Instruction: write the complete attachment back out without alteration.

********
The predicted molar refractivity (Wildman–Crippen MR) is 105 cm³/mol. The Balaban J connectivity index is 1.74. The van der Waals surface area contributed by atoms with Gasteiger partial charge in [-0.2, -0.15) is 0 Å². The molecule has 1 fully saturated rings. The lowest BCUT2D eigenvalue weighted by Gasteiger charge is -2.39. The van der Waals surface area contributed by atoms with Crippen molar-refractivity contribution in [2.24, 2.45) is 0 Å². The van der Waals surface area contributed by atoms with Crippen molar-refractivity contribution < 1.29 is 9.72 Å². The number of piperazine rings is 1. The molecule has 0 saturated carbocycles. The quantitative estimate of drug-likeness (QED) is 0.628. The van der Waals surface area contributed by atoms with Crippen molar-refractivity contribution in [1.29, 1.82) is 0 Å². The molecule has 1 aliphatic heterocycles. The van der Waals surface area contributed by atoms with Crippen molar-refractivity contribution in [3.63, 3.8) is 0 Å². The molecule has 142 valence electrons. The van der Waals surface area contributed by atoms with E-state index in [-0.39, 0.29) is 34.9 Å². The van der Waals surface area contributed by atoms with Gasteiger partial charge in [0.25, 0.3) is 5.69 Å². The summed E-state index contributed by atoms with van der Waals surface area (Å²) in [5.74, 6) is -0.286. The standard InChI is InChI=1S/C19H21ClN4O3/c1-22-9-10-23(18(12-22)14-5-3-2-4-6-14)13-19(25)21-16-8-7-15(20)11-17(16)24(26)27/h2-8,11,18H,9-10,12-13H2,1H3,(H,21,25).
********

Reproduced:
The predicted molar refractivity (Wildman–Crippen MR) is 105 cm³/mol. The Balaban J connectivity index is 1.74. The van der Waals surface area contributed by atoms with Gasteiger partial charge in [-0.2, -0.15) is 0 Å². The molecule has 1 fully saturated rings. The lowest BCUT2D eigenvalue weighted by Gasteiger charge is -2.39. The van der Waals surface area contributed by atoms with Crippen molar-refractivity contribution in [2.24, 2.45) is 0 Å². The van der Waals surface area contributed by atoms with Crippen molar-refractivity contribution < 1.29 is 9.72 Å². The number of piperazine rings is 1. The molecule has 0 saturated carbocycles. The quantitative estimate of drug-likeness (QED) is 0.628. The van der Waals surface area contributed by atoms with Crippen molar-refractivity contribution in [1.29, 1.82) is 0 Å². The molecule has 1 aliphatic heterocycles. The van der Waals surface area contributed by atoms with Crippen molar-refractivity contribution in [3.63, 3.8) is 0 Å². The molecule has 142 valence electrons. The van der Waals surface area contributed by atoms with E-state index in [-0.39, 0.29) is 34.9 Å². The van der Waals surface area contributed by atoms with Gasteiger partial charge in [0.25, 0.3) is 5.69 Å². The summed E-state index contributed by atoms with van der Waals surface area (Å²) in [5.74, 6) is -0.286. The standard InChI is InChI=1S/C19H21ClN4O3/c1-22-9-10-23(18(12-22)14-5-3-2-4-6-14)13-19(25)21-16-8-7-15(20)11-17(16)24(26)27/h2-8,11,18H,9-10,12-13H2,1H3,(H,21,25).